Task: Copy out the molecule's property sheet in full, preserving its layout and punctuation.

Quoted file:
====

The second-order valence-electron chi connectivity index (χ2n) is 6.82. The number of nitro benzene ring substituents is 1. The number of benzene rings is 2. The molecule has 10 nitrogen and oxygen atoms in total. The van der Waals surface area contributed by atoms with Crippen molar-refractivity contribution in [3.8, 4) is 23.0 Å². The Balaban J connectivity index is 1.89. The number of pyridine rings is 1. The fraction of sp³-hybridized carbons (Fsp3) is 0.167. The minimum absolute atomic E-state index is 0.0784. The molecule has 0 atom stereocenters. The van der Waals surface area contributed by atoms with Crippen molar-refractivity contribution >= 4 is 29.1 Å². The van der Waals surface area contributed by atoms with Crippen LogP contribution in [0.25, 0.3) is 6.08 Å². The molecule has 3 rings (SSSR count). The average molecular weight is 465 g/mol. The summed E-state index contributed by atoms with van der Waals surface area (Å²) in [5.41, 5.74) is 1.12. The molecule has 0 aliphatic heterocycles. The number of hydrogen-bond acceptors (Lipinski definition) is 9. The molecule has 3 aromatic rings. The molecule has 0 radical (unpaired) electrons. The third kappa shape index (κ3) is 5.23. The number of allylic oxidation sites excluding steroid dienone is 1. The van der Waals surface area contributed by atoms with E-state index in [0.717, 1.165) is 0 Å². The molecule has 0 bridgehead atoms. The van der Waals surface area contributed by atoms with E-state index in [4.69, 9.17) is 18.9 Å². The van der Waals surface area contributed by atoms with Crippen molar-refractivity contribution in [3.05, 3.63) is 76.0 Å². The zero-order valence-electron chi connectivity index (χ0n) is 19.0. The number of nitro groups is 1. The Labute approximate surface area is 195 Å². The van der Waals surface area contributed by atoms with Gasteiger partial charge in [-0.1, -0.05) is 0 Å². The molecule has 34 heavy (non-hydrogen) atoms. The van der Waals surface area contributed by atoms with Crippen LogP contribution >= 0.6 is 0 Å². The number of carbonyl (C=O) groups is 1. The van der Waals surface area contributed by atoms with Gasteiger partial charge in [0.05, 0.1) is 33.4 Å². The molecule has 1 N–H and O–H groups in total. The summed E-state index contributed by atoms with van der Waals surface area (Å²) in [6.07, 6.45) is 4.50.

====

The second-order valence-electron chi connectivity index (χ2n) is 6.82. The number of nitro benzene ring substituents is 1. The number of benzene rings is 2. The molecule has 10 nitrogen and oxygen atoms in total. The van der Waals surface area contributed by atoms with Crippen molar-refractivity contribution in [3.8, 4) is 23.0 Å². The Balaban J connectivity index is 1.89. The number of pyridine rings is 1. The fraction of sp³-hybridized carbons (Fsp3) is 0.167. The minimum absolute atomic E-state index is 0.0784. The molecule has 0 atom stereocenters. The van der Waals surface area contributed by atoms with Crippen molar-refractivity contribution >= 4 is 29.1 Å². The van der Waals surface area contributed by atoms with Crippen LogP contribution in [0.25, 0.3) is 6.08 Å². The molecule has 3 rings (SSSR count). The average molecular weight is 465 g/mol. The summed E-state index contributed by atoms with van der Waals surface area (Å²) in [5.41, 5.74) is 1.12. The molecule has 0 aliphatic heterocycles. The number of hydrogen-bond acceptors (Lipinski definition) is 9. The molecule has 3 aromatic rings. The molecule has 0 radical (unpaired) electrons. The third kappa shape index (κ3) is 5.23. The number of allylic oxidation sites excluding steroid dienone is 1. The van der Waals surface area contributed by atoms with E-state index in [0.717, 1.165) is 0 Å². The molecule has 0 bridgehead atoms. The van der Waals surface area contributed by atoms with E-state index in [4.69, 9.17) is 18.9 Å². The van der Waals surface area contributed by atoms with Crippen molar-refractivity contribution in [3.05, 3.63) is 76.0 Å². The zero-order valence-electron chi connectivity index (χ0n) is 19.0. The number of nitro groups is 1. The Labute approximate surface area is 195 Å². The van der Waals surface area contributed by atoms with Gasteiger partial charge in [-0.1, -0.05) is 0 Å². The molecule has 34 heavy (non-hydrogen) atoms. The van der Waals surface area contributed by atoms with Crippen LogP contribution >= 0.6 is 0 Å². The number of carbonyl (C=O) groups is 1. The van der Waals surface area contributed by atoms with Gasteiger partial charge in [0.05, 0.1) is 33.4 Å². The molecule has 1 N–H and O–H groups in total. The summed E-state index contributed by atoms with van der Waals surface area (Å²) in [6.07, 6.45) is 4.50.